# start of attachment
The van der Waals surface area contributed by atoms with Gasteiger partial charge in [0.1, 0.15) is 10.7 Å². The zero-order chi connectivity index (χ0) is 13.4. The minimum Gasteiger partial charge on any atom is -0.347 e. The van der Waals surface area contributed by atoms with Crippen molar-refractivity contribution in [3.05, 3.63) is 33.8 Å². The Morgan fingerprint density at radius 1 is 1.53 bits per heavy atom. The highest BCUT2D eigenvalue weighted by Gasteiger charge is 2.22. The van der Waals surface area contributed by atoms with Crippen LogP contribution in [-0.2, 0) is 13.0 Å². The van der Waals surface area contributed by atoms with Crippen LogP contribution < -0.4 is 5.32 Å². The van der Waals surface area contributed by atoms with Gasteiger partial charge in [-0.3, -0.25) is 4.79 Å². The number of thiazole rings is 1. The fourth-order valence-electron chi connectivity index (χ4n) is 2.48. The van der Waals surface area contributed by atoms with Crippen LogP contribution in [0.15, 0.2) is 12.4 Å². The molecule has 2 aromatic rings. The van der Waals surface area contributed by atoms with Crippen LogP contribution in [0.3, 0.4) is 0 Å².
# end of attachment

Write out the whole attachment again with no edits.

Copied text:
The van der Waals surface area contributed by atoms with Gasteiger partial charge in [0.1, 0.15) is 10.7 Å². The zero-order chi connectivity index (χ0) is 13.4. The minimum Gasteiger partial charge on any atom is -0.347 e. The van der Waals surface area contributed by atoms with Crippen molar-refractivity contribution in [3.05, 3.63) is 33.8 Å². The Morgan fingerprint density at radius 1 is 1.53 bits per heavy atom. The highest BCUT2D eigenvalue weighted by Gasteiger charge is 2.22. The van der Waals surface area contributed by atoms with Crippen LogP contribution in [-0.2, 0) is 13.0 Å². The van der Waals surface area contributed by atoms with Crippen LogP contribution < -0.4 is 5.32 Å². The van der Waals surface area contributed by atoms with Gasteiger partial charge in [-0.3, -0.25) is 4.79 Å². The number of thiazole rings is 1. The fourth-order valence-electron chi connectivity index (χ4n) is 2.48. The van der Waals surface area contributed by atoms with Crippen LogP contribution in [0.15, 0.2) is 12.4 Å². The molecule has 2 aromatic rings. The van der Waals surface area contributed by atoms with Crippen LogP contribution in [0.3, 0.4) is 0 Å².